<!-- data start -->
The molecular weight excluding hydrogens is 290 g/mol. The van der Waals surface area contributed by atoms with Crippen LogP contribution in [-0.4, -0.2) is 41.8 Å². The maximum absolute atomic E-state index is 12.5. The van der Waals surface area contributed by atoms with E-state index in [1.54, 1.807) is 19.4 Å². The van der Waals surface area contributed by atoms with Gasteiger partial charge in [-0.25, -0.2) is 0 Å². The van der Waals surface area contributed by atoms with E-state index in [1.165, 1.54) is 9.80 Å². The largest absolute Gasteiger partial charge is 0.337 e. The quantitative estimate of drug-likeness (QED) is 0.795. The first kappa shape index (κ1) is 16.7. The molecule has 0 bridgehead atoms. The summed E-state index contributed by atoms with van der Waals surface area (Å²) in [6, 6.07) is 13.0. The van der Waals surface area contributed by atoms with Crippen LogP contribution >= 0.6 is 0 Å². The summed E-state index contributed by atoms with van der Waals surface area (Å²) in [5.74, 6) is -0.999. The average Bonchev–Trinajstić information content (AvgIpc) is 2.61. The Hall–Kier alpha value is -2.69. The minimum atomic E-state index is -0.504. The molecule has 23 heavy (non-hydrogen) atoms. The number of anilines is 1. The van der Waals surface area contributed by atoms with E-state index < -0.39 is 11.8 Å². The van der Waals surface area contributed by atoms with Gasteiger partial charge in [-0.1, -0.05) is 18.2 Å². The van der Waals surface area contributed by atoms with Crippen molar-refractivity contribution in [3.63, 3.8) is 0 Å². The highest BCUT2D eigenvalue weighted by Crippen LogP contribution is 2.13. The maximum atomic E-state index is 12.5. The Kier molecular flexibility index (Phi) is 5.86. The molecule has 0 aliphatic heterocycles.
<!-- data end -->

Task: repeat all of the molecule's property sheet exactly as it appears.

The molecular weight excluding hydrogens is 290 g/mol. The van der Waals surface area contributed by atoms with Crippen LogP contribution in [-0.4, -0.2) is 41.8 Å². The maximum absolute atomic E-state index is 12.5. The van der Waals surface area contributed by atoms with E-state index in [1.54, 1.807) is 19.4 Å². The van der Waals surface area contributed by atoms with Gasteiger partial charge in [-0.25, -0.2) is 0 Å². The van der Waals surface area contributed by atoms with E-state index in [1.165, 1.54) is 9.80 Å². The largest absolute Gasteiger partial charge is 0.337 e. The quantitative estimate of drug-likeness (QED) is 0.795. The first kappa shape index (κ1) is 16.7. The molecule has 0 bridgehead atoms. The summed E-state index contributed by atoms with van der Waals surface area (Å²) in [6, 6.07) is 13.0. The van der Waals surface area contributed by atoms with Crippen LogP contribution >= 0.6 is 0 Å². The summed E-state index contributed by atoms with van der Waals surface area (Å²) in [5.74, 6) is -0.999. The average Bonchev–Trinajstić information content (AvgIpc) is 2.61. The Hall–Kier alpha value is -2.69. The minimum atomic E-state index is -0.504. The molecule has 23 heavy (non-hydrogen) atoms. The number of anilines is 1. The van der Waals surface area contributed by atoms with E-state index < -0.39 is 11.8 Å². The van der Waals surface area contributed by atoms with Gasteiger partial charge in [-0.1, -0.05) is 18.2 Å². The van der Waals surface area contributed by atoms with Crippen molar-refractivity contribution in [3.63, 3.8) is 0 Å². The highest BCUT2D eigenvalue weighted by Crippen LogP contribution is 2.13. The maximum atomic E-state index is 12.5. The Kier molecular flexibility index (Phi) is 5.86. The molecule has 0 aliphatic heterocycles.